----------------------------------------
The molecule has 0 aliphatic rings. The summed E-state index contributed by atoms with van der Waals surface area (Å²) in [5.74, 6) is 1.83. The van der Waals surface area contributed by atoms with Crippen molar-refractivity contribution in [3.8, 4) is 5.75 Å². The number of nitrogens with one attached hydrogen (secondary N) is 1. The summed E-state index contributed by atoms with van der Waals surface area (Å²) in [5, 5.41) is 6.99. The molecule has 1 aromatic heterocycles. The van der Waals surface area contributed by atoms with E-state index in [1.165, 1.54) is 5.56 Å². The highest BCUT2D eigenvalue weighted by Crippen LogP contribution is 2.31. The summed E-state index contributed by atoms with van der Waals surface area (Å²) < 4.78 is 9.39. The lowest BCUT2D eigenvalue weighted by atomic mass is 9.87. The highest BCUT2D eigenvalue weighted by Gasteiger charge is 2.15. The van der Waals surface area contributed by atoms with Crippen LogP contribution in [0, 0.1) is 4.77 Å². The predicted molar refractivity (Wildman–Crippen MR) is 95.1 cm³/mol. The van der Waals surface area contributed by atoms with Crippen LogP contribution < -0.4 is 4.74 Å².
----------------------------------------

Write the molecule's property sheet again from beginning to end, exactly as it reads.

The molecule has 0 aliphatic rings. The summed E-state index contributed by atoms with van der Waals surface area (Å²) in [5.74, 6) is 1.83. The van der Waals surface area contributed by atoms with Crippen molar-refractivity contribution in [3.8, 4) is 5.75 Å². The number of nitrogens with one attached hydrogen (secondary N) is 1. The summed E-state index contributed by atoms with van der Waals surface area (Å²) in [5, 5.41) is 6.99. The molecule has 1 aromatic heterocycles. The van der Waals surface area contributed by atoms with E-state index in [1.165, 1.54) is 5.56 Å². The highest BCUT2D eigenvalue weighted by Crippen LogP contribution is 2.31. The summed E-state index contributed by atoms with van der Waals surface area (Å²) < 4.78 is 9.39. The lowest BCUT2D eigenvalue weighted by atomic mass is 9.87. The highest BCUT2D eigenvalue weighted by Gasteiger charge is 2.15. The van der Waals surface area contributed by atoms with Crippen LogP contribution in [0, 0.1) is 4.77 Å². The predicted molar refractivity (Wildman–Crippen MR) is 95.1 cm³/mol. The van der Waals surface area contributed by atoms with Crippen LogP contribution < -0.4 is 4.74 Å².